Changing careers

Written by
Changeboard Team

03 May 2013

03 May 2013 • by Changeboard Team

Job change

Change also seems to be on everyones mind when it comes to the workplace. In a poll of over 3,000 British workers, conducted by Robert Half late last year, it was revealed that 37% are planning to leave their current job as soon as the economy is more stable, and nearly half (49%) within six months of official Government figures confirming that the recession is over.

Whether it is a complete job change, adjusting to a new manager or a new role, time is required to ensure transitions are as smooth as possible. How much flexibility will you have in your new job? Will your hours be longer? Whats the best way to communicate with your new team?

Transferable skills

If youre changing jobs, integration with your new colleagues is vital. Whether youre working with a different team within the same organisation, or starting at a new firm altogether, people will appreciate your efforts to introduce and immerse yourself in your environment. 

Similarly, if youre adjusting to a new manager or member of your division, make them feel welcome and help out where you can. Starting a new position is challenging for everyone, and they will appreciate any advice you are able to give. For example, ensure that they have as much visibility as possible over upcoming projects and deadlines.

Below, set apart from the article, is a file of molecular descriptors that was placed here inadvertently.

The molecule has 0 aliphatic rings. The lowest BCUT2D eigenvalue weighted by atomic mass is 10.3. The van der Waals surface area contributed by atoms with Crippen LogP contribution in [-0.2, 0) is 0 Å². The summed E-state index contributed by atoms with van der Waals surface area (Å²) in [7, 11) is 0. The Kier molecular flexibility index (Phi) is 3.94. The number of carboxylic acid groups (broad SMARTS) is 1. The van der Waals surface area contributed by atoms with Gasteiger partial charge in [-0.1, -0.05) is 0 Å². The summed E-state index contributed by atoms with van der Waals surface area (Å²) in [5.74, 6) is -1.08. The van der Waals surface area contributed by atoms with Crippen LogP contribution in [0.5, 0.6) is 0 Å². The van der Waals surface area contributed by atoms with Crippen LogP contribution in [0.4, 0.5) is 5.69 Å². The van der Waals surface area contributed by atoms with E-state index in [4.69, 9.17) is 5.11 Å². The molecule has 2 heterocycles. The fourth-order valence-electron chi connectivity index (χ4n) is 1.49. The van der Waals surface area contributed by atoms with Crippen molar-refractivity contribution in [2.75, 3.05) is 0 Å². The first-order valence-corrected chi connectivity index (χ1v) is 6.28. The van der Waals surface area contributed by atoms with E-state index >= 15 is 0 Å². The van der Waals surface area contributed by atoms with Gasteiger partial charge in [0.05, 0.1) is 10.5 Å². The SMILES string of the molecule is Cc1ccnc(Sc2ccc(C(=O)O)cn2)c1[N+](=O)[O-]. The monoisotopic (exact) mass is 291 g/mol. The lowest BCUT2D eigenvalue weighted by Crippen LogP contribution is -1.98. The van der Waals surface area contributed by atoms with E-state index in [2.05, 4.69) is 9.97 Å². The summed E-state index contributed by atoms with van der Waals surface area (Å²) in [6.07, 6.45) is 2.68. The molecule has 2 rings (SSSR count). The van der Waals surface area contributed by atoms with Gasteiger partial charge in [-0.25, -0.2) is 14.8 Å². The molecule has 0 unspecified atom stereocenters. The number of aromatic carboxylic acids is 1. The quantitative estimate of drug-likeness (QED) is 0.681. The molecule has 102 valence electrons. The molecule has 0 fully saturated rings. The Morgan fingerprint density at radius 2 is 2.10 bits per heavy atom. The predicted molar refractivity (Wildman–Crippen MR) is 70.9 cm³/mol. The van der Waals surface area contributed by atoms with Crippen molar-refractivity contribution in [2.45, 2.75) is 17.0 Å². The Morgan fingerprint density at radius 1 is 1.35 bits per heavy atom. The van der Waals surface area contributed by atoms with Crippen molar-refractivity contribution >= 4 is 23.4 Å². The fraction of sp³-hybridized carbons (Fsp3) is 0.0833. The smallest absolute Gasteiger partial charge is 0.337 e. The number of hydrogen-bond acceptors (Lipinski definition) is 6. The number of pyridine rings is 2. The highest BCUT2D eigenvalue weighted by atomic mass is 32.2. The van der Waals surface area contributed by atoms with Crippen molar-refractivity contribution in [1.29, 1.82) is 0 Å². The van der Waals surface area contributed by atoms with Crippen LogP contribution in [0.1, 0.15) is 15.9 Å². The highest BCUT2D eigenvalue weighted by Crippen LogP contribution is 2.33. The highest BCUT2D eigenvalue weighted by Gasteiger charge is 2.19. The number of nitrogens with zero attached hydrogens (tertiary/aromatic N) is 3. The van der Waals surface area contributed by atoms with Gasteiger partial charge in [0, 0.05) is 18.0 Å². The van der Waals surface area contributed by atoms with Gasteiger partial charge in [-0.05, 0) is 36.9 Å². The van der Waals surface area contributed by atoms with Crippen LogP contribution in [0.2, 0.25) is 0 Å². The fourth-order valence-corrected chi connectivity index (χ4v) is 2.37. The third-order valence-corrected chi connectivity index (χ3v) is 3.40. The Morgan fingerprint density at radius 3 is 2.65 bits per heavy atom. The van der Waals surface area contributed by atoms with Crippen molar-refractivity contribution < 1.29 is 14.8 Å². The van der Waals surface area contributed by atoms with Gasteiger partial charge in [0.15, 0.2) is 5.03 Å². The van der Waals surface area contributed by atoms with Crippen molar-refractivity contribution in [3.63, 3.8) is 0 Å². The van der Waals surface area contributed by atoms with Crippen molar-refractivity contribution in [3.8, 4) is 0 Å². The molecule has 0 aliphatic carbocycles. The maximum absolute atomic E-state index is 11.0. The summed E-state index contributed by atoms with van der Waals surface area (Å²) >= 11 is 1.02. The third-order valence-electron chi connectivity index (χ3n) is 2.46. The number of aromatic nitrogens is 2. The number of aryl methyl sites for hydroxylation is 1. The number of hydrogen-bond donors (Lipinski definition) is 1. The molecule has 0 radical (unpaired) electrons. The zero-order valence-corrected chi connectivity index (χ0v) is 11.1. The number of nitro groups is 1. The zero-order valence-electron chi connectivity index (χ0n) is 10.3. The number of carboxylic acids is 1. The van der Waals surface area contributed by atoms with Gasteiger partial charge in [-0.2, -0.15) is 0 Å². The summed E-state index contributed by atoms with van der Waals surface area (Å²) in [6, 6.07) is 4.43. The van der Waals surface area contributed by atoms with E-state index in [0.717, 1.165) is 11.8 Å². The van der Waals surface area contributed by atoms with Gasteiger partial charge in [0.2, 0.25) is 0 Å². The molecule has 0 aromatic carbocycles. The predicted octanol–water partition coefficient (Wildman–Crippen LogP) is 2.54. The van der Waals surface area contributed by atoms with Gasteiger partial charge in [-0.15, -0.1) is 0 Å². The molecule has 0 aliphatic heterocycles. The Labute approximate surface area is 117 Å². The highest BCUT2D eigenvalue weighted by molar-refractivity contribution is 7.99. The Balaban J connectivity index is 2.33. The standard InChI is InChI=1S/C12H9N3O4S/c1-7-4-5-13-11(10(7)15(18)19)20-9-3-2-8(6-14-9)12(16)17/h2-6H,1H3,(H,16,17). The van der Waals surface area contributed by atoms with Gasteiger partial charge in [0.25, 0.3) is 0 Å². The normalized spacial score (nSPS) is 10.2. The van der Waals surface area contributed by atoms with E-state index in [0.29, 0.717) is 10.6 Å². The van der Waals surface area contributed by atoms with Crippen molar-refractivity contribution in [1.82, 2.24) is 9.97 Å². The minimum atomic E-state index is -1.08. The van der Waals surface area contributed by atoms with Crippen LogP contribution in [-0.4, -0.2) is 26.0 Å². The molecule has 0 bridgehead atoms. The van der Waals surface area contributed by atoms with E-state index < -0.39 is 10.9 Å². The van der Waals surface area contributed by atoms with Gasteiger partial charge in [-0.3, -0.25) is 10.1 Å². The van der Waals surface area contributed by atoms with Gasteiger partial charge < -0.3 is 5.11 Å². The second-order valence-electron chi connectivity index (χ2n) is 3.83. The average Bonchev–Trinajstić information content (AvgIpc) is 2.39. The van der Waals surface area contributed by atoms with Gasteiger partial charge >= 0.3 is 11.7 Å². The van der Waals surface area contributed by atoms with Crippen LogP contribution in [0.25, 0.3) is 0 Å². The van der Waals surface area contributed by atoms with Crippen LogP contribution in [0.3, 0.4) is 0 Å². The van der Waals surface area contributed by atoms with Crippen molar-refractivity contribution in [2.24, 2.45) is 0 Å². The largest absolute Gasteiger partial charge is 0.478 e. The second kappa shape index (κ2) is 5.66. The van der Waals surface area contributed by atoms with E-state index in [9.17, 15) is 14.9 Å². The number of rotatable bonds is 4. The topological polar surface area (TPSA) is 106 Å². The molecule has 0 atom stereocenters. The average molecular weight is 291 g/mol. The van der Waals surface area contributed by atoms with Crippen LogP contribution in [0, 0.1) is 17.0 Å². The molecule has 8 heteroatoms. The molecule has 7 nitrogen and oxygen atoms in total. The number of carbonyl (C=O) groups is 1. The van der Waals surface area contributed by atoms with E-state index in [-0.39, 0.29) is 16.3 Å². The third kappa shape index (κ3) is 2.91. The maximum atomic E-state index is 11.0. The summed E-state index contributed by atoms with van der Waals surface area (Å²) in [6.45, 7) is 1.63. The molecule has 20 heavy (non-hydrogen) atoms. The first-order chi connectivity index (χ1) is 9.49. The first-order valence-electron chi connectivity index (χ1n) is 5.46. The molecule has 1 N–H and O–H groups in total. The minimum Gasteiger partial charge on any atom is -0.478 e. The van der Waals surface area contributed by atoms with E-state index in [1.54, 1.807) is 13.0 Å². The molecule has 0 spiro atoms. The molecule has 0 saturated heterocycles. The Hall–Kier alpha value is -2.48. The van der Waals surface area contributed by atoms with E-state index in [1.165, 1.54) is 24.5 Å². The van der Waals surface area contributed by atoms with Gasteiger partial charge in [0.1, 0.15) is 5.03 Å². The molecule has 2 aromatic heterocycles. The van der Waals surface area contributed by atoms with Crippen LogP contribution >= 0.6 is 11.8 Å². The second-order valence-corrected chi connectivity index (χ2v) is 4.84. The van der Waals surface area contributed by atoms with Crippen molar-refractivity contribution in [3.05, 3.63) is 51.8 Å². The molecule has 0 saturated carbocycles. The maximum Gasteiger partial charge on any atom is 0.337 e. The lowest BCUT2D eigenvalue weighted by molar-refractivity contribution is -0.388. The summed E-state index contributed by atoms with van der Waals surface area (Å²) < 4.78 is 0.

It's also important to understand that change requires a degree of flexibility. When embarking on a career transformation, be as adaptable as possible. Employers are likely to be looking for candidates who can demonstrate easily transferable skills. For example, learning a new qualification shows a company that you have the initiative and drive to improve your own skill set.

Advantages of a career change

Lee Notley, a recently-placed candidate who works in a firm based in Canary Wharf, explains the advantages of his career change: In my previous position, I had established relationships with my colleagues, which was one reason why making a change seemed daunting initially. The Benefits of change far surpassed my initial reluctance however. 

I've been able to make an immediate impact at my new company, which has proved to be very rewarding. My organisation now embraces new styles, personalities and approaches something that is particularly effective in the world of credit control. On a personal front, changing employers has meant that I have had to build new relationships quickly and has been a great experience both at the office and outside of work.

Remember, workplace change does not have to create stress and confusion, but can be an opportunity to acquire new skills, achieve career progression and embrace a new way of working. As long as you remain flexible and responsive, you should be able make the most of any change in your working life.